Islington therefore opted for 2050 while setting interim targets to keep it on track and accountable over that period. It’s better to set a measured target and overdeliver than to be overambitious and forced to backtrack.


Targets may well get tougher as progress is made towards 2050 and climate risk continues to climb the agenda. The two most likely scenarios are that scope 3 emissions are included or that the agreed target date is brought forward. While aiming for 2050, funds should monitor the market and be ready to shift to an earlier target.

These results are surprising and suggest there will be lots of opportunities for active asset managers as funds target net zero. We would have expected far more than 2% of respondents to opt for passive only but funds clearly think active management will be important for portfolios to stay on top of the risks and opportunities created by the transition.


This makes sense when considering the shifts taking place at companies with big carbon footprints and the opportunities springing up to invest in green revenues. Big oil companies do not look like green investments now but, under pressure from investors, the likes of Royal Dutch Shell and BP have made commitments to invest in new forms of energy and could become part of the solution.


Paul Convery said Shell and BP were in Islington’s top 10 investments because the fund has chosen to engage rather than wholly divest for the time being. Taking part in the investment opportunities created by the transition will also involve more than tracking an index. For example, see the recent $600m investment made by Generation Investment Management, co-founded by former US vice president Al Gore, in Octopus Energy.

How do you expect your fund to implement a transition plan in respect of the equity exposure?



Almost 85% of respondents expect to implement their transition plan through a combination of passive and active management. The size of active managers’ role in that mix will depend on them embedding climate factors into the investment process as funds continue to flow into sustainable investments. For passive managers the transition won’t be easy and will require lots of innovation.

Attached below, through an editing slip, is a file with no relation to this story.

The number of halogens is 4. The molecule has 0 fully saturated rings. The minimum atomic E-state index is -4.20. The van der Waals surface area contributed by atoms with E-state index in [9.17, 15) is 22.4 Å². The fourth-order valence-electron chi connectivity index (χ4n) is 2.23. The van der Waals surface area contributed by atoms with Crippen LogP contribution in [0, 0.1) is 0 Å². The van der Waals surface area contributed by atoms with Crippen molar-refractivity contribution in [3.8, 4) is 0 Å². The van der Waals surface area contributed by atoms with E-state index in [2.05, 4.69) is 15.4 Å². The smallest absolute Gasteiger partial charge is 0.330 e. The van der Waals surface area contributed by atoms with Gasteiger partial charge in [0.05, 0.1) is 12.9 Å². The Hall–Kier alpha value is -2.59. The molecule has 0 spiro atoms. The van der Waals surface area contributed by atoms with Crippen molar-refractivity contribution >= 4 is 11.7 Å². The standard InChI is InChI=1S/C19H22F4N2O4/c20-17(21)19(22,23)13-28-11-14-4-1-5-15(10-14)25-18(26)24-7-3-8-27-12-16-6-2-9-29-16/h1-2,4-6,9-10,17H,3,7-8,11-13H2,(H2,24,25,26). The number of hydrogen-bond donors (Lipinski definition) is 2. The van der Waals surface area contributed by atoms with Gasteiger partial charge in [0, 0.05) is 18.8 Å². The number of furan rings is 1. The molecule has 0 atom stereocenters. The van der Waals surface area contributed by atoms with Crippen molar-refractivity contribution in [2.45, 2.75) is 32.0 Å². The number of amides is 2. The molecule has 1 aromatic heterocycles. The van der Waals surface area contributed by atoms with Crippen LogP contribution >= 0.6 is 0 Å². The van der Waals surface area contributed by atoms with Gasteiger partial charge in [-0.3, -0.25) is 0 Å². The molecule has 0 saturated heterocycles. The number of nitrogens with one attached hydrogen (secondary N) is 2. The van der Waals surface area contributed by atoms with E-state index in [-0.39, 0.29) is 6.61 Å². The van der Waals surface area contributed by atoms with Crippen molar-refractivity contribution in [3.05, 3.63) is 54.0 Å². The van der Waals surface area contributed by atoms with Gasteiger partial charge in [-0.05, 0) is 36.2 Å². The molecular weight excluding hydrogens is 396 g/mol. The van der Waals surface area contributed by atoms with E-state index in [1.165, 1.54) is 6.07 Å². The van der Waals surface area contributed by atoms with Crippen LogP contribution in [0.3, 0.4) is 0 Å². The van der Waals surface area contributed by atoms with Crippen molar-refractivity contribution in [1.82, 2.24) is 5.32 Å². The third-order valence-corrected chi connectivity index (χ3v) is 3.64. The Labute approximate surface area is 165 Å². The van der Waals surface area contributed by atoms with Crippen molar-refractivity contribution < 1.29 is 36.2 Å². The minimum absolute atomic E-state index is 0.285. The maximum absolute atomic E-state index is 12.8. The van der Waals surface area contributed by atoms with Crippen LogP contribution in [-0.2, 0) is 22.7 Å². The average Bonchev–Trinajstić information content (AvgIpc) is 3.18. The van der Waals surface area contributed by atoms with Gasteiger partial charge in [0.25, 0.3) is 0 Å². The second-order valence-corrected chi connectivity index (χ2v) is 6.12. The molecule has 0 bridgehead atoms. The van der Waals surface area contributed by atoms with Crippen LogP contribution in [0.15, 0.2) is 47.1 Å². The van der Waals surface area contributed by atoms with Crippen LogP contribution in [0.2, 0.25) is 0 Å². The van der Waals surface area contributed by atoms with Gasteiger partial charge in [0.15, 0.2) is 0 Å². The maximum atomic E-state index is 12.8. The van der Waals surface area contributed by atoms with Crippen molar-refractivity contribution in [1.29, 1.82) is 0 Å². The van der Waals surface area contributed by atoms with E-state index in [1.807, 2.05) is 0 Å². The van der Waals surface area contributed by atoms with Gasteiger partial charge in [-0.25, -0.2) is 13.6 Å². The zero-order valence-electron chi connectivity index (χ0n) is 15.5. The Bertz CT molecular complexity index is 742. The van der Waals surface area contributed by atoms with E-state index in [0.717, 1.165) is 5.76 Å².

Constructing an index that is forward-looking is a demanding task and passive managers will have to open up their funds to more engagement and stewardship. The Transition Pathway Initiative, launched by the Church of England Pensions Board and the Environment Agency Pension Fund, already identifies forward-looking indicators. Expect more progress here and on stewardship after BlackRock’s introduction of additional voting options for its fund clients.


Time to take action

Our survey indicated that most LGPS funds are on the path to net zero. Those that aren’t are either taking the first steps or will be forced to do so by regulation and stakeholder pressure. Some may find they have set overambitious targets that will need to be reconsidered and revised.


Even for those funds that are furthest along the path, there is still much work to do. Aligning with the transition is a complex task that consumes resources, and the market is changing quickly as new opportunities open up.


Each fund needs to think hard about where it is on the journey to net zero and what will be required – in terms of information, resource and support – to get there. Demands, for example on stewardship and engagement, are likely to increase. How much support will you need from the pool, the council and advisers?


Our survey also has implications for asset managers. On a conservative estimate, tens of billions of pounds of LGPS funds are waiting to be aligned with the transition. Allocating that money will be a complex matter. Managers who innovate and embed climate-related factors to help funds achieve their goals will be the winners.


In a fast-changing world, don’t wait to be told by regulators. Funds should set realistic targets while seeking to get ahead of regulation. The forces driving the shift to net zero require constant appraisal of strategies and portfolios. The time to act is now.